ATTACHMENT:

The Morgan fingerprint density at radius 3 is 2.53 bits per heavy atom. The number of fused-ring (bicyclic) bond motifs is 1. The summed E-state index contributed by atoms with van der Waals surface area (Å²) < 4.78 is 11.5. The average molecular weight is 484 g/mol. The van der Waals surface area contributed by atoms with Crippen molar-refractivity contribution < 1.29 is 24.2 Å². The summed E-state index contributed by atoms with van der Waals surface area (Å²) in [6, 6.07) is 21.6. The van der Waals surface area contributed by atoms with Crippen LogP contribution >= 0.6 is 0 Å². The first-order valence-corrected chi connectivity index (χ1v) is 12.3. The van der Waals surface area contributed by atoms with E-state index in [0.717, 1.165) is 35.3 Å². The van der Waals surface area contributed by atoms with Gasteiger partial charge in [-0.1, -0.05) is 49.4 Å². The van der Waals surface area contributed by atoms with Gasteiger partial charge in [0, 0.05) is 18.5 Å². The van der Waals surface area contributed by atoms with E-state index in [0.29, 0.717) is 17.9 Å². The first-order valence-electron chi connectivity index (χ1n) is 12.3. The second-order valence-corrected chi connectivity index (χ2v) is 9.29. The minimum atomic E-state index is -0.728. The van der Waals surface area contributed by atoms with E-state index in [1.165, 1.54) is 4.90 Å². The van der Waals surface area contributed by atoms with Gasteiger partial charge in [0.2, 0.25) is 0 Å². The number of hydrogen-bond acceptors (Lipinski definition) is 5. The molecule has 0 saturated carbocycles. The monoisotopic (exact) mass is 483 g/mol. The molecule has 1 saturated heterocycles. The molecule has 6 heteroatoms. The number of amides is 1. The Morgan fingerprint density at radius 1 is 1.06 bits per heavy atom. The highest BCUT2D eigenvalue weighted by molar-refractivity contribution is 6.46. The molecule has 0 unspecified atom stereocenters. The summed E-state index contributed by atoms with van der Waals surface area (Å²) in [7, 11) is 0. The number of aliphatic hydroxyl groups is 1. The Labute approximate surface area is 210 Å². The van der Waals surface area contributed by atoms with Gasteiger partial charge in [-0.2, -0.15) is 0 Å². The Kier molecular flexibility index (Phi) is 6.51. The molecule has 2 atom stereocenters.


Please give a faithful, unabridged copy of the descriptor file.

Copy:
The Morgan fingerprint density at radius 3 is 2.53 bits per heavy atom. The number of fused-ring (bicyclic) bond motifs is 1. The summed E-state index contributed by atoms with van der Waals surface area (Å²) < 4.78 is 11.5. The average molecular weight is 484 g/mol. The van der Waals surface area contributed by atoms with Crippen molar-refractivity contribution < 1.29 is 24.2 Å². The summed E-state index contributed by atoms with van der Waals surface area (Å²) in [6, 6.07) is 21.6. The van der Waals surface area contributed by atoms with Crippen LogP contribution >= 0.6 is 0 Å². The first-order valence-corrected chi connectivity index (χ1v) is 12.3. The van der Waals surface area contributed by atoms with E-state index in [0.717, 1.165) is 35.3 Å². The van der Waals surface area contributed by atoms with Gasteiger partial charge in [-0.1, -0.05) is 49.4 Å². The van der Waals surface area contributed by atoms with Gasteiger partial charge in [0, 0.05) is 18.5 Å². The van der Waals surface area contributed by atoms with E-state index in [0.29, 0.717) is 17.9 Å². The first-order valence-electron chi connectivity index (χ1n) is 12.3. The second-order valence-corrected chi connectivity index (χ2v) is 9.29. The minimum atomic E-state index is -0.728. The van der Waals surface area contributed by atoms with E-state index in [1.165, 1.54) is 4.90 Å². The van der Waals surface area contributed by atoms with Gasteiger partial charge in [0.2, 0.25) is 0 Å². The number of hydrogen-bond acceptors (Lipinski definition) is 5. The molecule has 0 saturated carbocycles. The monoisotopic (exact) mass is 483 g/mol. The molecule has 1 saturated heterocycles. The molecule has 6 heteroatoms. The number of amides is 1. The Morgan fingerprint density at radius 1 is 1.06 bits per heavy atom. The highest BCUT2D eigenvalue weighted by molar-refractivity contribution is 6.46. The molecule has 0 unspecified atom stereocenters. The summed E-state index contributed by atoms with van der Waals surface area (Å²) in [7, 11) is 0. The number of aliphatic hydroxyl groups is 1. The Labute approximate surface area is 210 Å². The van der Waals surface area contributed by atoms with Gasteiger partial charge in [-0.2, -0.15) is 0 Å². The Kier molecular flexibility index (Phi) is 6.51. The molecule has 2 atom stereocenters.